'Pen, including new arms, picks up slack for Bauer

Six relievers combine for 6 2/3 scoreless frames after starter struggles in Toronto

'Pen, including new arms, picks up slack for Bauer

TORONTO -- Getting less than two innings out of their starter, the Indians relied heavily on their bullpen to get them through the series finale at Rogers Centre on Wednesday -- a 5-1 loss to the Blue Jays.

Cleveland used six relievers after Trevor Bauer was lifted from the game after only 1 1/3 innings. The right-hander allowed five earned runs on six hits in what was his shortest outing of the season. It marked the second time in four starts he's been unable to pitch at least two innings.

"I thought even warming up he had his fastball up, and when he got in the game, he couldn't drive it down, and that was certainly the game plan against these guys," Indians manager Terry Francona said. "He wasn't able to get it there."

Bauer was tagged for two earned runs on three hits in the first, and three earned runs on three hits in the second.

Jeff Manship and Kyle Crockett pitched an inning each before Austin Adams gave the Tribe 1 2/3 frames. After that, Zach McAllister, Gavin Floyd and Shawn Armstrong pitched an inning each to finish the game.

It was Floyd's first action of the season since he was activated from the 60-day disabled list. And it was Armstrong's first outing since he was recalled from Triple-A Columbus.

Floyd showed no signs of rust in his 2015 debut, firing a 1-2-3 seventh against the heart of a dangerous Blue Jays batting order that included Josh Donaldson, Jose Bautista and Edwin Encarnacion. The righty said he was careful not to let his excitement take hold after not pitching since June 19 of last season with a right elbow fracture.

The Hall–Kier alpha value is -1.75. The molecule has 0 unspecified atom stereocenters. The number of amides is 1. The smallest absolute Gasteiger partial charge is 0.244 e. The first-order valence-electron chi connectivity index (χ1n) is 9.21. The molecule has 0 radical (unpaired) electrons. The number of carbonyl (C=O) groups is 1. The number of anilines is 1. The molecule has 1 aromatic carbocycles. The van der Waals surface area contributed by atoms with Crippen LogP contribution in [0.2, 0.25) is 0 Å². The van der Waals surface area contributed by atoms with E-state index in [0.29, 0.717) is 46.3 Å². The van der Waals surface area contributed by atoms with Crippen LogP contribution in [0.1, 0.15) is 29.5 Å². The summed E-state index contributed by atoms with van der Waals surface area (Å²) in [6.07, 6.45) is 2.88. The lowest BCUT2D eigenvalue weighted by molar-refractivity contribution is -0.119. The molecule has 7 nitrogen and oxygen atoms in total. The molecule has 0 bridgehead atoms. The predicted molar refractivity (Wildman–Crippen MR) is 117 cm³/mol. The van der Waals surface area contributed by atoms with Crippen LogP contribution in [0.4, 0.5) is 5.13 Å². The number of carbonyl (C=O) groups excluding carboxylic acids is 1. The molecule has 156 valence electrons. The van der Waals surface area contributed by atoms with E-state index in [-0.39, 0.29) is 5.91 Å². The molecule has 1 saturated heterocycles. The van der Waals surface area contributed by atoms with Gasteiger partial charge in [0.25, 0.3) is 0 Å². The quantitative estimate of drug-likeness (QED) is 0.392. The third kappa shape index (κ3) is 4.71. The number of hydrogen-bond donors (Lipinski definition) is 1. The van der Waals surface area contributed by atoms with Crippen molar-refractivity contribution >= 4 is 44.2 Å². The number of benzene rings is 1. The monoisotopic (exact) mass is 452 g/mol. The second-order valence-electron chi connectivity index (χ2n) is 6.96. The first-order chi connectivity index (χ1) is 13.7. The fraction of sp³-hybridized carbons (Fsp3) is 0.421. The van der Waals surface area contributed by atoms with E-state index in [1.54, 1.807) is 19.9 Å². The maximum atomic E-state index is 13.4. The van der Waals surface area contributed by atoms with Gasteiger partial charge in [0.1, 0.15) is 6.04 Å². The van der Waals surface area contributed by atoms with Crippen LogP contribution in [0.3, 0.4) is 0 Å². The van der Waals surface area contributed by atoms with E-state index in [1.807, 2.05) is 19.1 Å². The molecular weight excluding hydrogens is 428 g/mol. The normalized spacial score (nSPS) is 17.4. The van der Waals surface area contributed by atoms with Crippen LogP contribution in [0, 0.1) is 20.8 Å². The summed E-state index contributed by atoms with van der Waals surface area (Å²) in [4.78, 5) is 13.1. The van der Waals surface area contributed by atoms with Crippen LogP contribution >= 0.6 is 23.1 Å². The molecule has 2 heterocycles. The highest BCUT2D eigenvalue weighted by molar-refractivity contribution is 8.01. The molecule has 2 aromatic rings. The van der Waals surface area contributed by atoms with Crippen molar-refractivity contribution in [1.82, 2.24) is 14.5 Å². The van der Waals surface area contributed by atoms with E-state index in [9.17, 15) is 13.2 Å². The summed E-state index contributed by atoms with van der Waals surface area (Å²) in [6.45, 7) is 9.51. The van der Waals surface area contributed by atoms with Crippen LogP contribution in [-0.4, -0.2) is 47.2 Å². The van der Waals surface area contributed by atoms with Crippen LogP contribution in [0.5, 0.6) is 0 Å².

"It's funny how you feel separated from the game, in a sense, for a while, and you get out there and go, 'Man, this is fun. This is awesome,'" he said. "Heart was racing, but I was able to control my emotions and zero in on what I needed to do."

Armstrong tossed a scoreless eighth, working around a pair of singles from Troy Tulowitzki and Ryan Goins to strand two runners to end the inning.

"It gets your blood flowing a bit," Armstrong said of the crowd's eruption to Tulowitzki's leadoff single. "But at the same time, you just have to stay within yourself and control what you can control, try to fill up the strike zone."

Jamie Ross is an associate reporter for MLB.com. This story was not subject to the approval of Major League Baseball or its clubs.